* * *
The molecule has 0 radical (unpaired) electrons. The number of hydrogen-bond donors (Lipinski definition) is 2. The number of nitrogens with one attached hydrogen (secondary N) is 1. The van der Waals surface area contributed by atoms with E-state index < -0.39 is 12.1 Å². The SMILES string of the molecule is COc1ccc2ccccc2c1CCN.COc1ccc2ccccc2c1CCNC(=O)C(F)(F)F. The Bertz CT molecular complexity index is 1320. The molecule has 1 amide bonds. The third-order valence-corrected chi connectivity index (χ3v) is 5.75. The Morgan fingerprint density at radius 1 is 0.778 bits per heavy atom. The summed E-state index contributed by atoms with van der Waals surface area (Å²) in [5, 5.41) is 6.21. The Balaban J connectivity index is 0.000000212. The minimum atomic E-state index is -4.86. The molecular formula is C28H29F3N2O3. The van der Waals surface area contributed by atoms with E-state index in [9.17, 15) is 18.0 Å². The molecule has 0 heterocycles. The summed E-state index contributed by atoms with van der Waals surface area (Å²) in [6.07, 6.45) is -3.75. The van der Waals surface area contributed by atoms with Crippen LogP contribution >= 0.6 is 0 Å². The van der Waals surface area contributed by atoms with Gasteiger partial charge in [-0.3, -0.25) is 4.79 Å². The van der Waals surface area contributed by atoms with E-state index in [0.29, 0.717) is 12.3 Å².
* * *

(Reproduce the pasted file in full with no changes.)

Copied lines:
The molecule has 0 radical (unpaired) electrons. The number of hydrogen-bond donors (Lipinski definition) is 2. The number of nitrogens with one attached hydrogen (secondary N) is 1. The van der Waals surface area contributed by atoms with E-state index < -0.39 is 12.1 Å². The SMILES string of the molecule is COc1ccc2ccccc2c1CCN.COc1ccc2ccccc2c1CCNC(=O)C(F)(F)F. The Bertz CT molecular complexity index is 1320. The molecule has 1 amide bonds. The third-order valence-corrected chi connectivity index (χ3v) is 5.75. The Morgan fingerprint density at radius 1 is 0.778 bits per heavy atom. The summed E-state index contributed by atoms with van der Waals surface area (Å²) in [5, 5.41) is 6.21. The Balaban J connectivity index is 0.000000212. The minimum atomic E-state index is -4.86. The molecular formula is C28H29F3N2O3. The van der Waals surface area contributed by atoms with E-state index in [9.17, 15) is 18.0 Å². The molecule has 0 heterocycles. The summed E-state index contributed by atoms with van der Waals surface area (Å²) in [6.07, 6.45) is -3.75. The van der Waals surface area contributed by atoms with Crippen LogP contribution >= 0.6 is 0 Å². The van der Waals surface area contributed by atoms with Gasteiger partial charge in [-0.3, -0.25) is 4.79 Å². The van der Waals surface area contributed by atoms with E-state index in [0.29, 0.717) is 12.3 Å².